Saturday, February 14, 2009

Viceroy Hotel Miami Opening Review (2/14/2009)

I cracked open my half-read copy of Danny Meyer’s book, Setting the Table, on my flight back from Miami, having just completed a two-night stay at the Viceroy Hotel in Miami. The New York Times Bestseller provides a peak into the hospitality industry and wisdom Mr. Meyer has gained over the years running some of New York’s finest restaurants.

One of these pearls of wisdom is creating a context that doesn’t exist, but should. With that in mind, Mr. Meyer might ask, “Who ever wrote the rule that a “design-hotel” with whimsical modern flourishes could offer refined luxury?” This seems to be the context on offer at the Viceroy Hotel in Miami. And, for the most part, it works remarkably well.


The Viceroy Miami is part of a large residential condominium complex called ICON at Brickell, in Miami’s downtown area. Two residential towers, and a third hotel tower sit just past the bridge on Miami’s Brickell Avenue. The location would suit business travelers, but would also serve those on holiday who don’t want to deal with the South Beach scene, its loud music, and “spring-break” party atmosphere. Miami’s other off-SOBe luxury property, the Mandarin Oriental is kitty-corner to the Viceroy.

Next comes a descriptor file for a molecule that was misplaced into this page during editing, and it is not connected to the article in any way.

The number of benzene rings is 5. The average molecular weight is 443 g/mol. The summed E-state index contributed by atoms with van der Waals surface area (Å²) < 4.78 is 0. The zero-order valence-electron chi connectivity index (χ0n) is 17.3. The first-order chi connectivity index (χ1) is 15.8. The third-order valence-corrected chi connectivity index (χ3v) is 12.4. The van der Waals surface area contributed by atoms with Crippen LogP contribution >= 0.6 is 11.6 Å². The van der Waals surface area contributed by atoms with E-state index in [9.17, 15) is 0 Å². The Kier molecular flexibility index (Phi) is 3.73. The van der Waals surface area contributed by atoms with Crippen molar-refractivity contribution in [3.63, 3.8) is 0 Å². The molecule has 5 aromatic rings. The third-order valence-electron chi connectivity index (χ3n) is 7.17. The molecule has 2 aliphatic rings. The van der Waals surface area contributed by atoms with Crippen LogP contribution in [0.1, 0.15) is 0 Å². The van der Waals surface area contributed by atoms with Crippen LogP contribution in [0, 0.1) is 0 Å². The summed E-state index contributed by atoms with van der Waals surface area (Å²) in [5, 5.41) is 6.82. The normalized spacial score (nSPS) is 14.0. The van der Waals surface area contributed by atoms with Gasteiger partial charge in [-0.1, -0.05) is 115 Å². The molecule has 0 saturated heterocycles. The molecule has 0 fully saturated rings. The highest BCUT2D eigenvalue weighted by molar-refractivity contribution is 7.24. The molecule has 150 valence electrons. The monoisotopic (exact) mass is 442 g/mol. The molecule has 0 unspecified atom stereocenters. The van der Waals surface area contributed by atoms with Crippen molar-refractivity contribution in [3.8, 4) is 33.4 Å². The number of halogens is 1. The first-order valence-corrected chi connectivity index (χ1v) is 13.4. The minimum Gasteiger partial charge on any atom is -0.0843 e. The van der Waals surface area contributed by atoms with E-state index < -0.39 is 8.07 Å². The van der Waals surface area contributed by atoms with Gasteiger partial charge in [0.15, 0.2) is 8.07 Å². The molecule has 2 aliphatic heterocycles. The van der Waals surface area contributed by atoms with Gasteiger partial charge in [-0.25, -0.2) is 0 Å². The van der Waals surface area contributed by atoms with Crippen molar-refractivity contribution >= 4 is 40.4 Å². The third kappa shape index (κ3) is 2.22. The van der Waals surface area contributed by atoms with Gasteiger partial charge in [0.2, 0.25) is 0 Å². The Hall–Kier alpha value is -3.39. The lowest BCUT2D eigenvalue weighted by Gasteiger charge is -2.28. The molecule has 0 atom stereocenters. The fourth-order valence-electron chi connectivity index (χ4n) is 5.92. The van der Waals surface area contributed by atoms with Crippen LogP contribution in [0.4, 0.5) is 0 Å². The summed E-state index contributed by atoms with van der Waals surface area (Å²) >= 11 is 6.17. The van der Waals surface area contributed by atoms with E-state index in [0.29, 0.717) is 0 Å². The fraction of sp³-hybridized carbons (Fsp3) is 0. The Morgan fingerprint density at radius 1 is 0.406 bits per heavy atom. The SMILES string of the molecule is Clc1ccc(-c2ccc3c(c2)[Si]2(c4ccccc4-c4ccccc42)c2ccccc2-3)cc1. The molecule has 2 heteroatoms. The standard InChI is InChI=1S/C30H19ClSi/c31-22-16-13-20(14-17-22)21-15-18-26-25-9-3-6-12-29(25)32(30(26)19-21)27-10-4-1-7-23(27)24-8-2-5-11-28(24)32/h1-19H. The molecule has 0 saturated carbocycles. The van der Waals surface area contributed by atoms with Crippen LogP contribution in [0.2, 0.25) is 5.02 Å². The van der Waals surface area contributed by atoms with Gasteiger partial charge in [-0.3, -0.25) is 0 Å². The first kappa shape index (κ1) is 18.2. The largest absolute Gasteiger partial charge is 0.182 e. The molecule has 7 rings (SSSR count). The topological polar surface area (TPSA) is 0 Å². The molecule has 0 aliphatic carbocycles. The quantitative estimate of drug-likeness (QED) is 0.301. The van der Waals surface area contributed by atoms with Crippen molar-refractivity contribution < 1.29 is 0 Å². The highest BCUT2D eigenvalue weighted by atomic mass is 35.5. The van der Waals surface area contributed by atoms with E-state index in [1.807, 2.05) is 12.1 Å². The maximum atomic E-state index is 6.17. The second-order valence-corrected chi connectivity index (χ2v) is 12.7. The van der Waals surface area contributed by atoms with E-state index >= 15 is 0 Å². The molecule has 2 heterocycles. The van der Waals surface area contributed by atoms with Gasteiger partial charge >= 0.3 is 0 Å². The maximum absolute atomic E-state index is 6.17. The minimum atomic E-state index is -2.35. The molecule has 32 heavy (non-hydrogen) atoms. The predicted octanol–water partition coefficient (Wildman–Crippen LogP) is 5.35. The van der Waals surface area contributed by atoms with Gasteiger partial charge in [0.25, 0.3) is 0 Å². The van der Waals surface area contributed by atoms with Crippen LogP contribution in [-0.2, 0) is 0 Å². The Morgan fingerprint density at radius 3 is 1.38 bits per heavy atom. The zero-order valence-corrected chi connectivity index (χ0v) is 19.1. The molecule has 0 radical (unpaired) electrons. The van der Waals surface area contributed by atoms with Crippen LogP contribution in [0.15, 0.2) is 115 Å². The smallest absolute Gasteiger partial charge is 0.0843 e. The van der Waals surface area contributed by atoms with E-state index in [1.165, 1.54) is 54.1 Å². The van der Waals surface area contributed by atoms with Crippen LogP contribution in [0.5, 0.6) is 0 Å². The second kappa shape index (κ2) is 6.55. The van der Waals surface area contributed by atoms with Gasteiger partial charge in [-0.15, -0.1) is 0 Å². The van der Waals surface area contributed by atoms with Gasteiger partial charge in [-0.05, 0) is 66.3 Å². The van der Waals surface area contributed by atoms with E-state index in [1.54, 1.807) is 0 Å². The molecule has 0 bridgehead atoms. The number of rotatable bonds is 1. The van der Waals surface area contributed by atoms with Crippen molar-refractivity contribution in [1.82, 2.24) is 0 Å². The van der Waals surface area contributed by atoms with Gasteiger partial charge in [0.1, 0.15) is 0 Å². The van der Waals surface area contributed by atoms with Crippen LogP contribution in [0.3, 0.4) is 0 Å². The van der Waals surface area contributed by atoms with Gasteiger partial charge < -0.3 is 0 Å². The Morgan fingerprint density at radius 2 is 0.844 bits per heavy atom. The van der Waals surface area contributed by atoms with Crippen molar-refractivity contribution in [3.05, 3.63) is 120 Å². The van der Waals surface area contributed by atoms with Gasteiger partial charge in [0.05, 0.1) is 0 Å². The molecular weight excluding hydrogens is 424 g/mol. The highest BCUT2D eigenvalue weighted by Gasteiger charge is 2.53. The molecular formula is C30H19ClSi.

The Viceroy Miami is a hotel where design is built into its DNA. Let’s start with Mr. Phillipe Starck, the ubiquitous über-designer responsible for some of the best (any Starck object on display at the MoMA) and worst (the shameless “la flamme” atop Tokyo’s Asahi Beer Hall that reminds me more of something my dog could make) designs in recent memory. Mr. Starck designed the ICON’s two residential towers and the 28,000 square foot spa. The hotel tower is principally designed by another über-designer, Ms. Kelly Wearstler. Ms. Wearstler is an acclaimed designer in her own right, and star of Bravo’s Top Design television show. Let me be the first one to say that this hotel will be photographed and then published in the design magazines, and that they will rave about Ms. Wearstler's work. It is stunning.